Our temptation is, of course, to listen for the evidence and decide which side of the story we will choose to stand on. And our temptation then is, of course, to fight for where we have chosen to stand. And our temptation then is, of course, to stop listening because when fighting for the side of the story we have chosen, we fight with all our might because it has become the ground on which we are now standing.
But what happens if we consider moving beyond sides of a story? What if we have been fighting for the either or for the or when it was never an either or to begin with? What if our need for choosing sides comes more from a need to stop listening, because listening is harder than fighting. Persisting in curiosity is harder than moving into superiority.
I know when I speak, I am telling what I’ve seen. What I’ve smelled. What I’ve felt.
And when they speak, they are telling what they’ve seen. What they’ve smelled. What they’ve felt.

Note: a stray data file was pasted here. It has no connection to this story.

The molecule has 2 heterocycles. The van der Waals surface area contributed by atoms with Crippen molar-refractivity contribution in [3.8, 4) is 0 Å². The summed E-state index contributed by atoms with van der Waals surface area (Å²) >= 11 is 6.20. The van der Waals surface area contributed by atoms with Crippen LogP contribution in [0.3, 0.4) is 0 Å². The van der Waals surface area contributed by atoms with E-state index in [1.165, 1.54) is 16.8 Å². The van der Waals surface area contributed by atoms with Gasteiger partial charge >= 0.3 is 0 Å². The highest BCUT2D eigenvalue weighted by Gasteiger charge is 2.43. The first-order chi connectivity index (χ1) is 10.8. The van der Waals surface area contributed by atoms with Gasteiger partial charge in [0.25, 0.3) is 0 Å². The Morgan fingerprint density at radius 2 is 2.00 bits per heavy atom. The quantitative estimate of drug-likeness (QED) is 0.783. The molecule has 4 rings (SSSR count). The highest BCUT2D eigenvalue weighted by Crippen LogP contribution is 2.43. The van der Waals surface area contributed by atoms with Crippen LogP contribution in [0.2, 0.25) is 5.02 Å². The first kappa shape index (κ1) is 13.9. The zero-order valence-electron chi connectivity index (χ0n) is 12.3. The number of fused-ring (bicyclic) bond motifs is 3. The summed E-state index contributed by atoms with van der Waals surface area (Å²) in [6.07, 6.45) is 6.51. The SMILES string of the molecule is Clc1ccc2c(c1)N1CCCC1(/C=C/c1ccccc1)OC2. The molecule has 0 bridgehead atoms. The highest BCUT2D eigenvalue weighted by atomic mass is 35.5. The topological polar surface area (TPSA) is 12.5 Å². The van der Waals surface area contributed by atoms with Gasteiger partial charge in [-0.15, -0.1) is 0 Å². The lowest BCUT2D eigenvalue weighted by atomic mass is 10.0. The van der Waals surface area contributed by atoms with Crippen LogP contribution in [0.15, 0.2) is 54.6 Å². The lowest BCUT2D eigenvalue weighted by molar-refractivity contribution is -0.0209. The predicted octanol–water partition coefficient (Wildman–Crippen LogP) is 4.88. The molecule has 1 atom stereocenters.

And if we experienced the crash of the story me from one bank, and them from the other, we may both tell the truth, and still tell a different story.
So is there a way to listen widely, getting so many sides of the story that we move beyond sides all together and rather begin to experience the fulness of the story we know we exist anyway? A fullness that breeds humility and compassion and generosity because we continue to listen and therefore take on the fulness and complexity of the story itself rather than landing on a side and being forced to start a fight.
It is, of course, the work of being a peacemaker. And the peacemakers are, of course, the children of God.